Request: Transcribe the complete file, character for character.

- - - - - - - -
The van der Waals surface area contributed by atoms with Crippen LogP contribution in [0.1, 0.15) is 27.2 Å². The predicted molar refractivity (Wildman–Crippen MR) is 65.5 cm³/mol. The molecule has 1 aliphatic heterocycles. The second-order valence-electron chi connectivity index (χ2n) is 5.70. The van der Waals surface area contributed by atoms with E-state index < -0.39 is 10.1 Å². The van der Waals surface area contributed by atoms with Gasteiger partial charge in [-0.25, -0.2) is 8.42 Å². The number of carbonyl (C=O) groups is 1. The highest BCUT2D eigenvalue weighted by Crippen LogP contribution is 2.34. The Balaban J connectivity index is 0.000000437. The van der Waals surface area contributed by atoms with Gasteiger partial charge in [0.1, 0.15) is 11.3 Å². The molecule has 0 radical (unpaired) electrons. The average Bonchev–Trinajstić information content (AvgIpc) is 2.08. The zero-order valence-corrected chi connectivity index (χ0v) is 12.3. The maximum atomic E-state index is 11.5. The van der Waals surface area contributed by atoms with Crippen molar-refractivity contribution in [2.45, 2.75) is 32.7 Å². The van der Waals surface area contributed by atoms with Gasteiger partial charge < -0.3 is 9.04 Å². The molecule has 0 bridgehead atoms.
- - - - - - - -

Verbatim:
The van der Waals surface area contributed by atoms with Crippen LogP contribution in [0.1, 0.15) is 27.2 Å². The predicted molar refractivity (Wildman–Crippen MR) is 65.5 cm³/mol. The molecule has 1 aliphatic heterocycles. The second-order valence-electron chi connectivity index (χ2n) is 5.70. The van der Waals surface area contributed by atoms with E-state index < -0.39 is 10.1 Å². The van der Waals surface area contributed by atoms with Gasteiger partial charge in [-0.25, -0.2) is 8.42 Å². The number of carbonyl (C=O) groups is 1. The highest BCUT2D eigenvalue weighted by Crippen LogP contribution is 2.34. The Balaban J connectivity index is 0.000000437. The van der Waals surface area contributed by atoms with Gasteiger partial charge in [0.1, 0.15) is 11.3 Å². The molecule has 0 radical (unpaired) electrons. The average Bonchev–Trinajstić information content (AvgIpc) is 2.08. The zero-order valence-corrected chi connectivity index (χ0v) is 12.3. The maximum atomic E-state index is 11.5. The van der Waals surface area contributed by atoms with Crippen molar-refractivity contribution in [2.45, 2.75) is 32.7 Å². The van der Waals surface area contributed by atoms with Gasteiger partial charge < -0.3 is 9.04 Å². The molecule has 0 bridgehead atoms.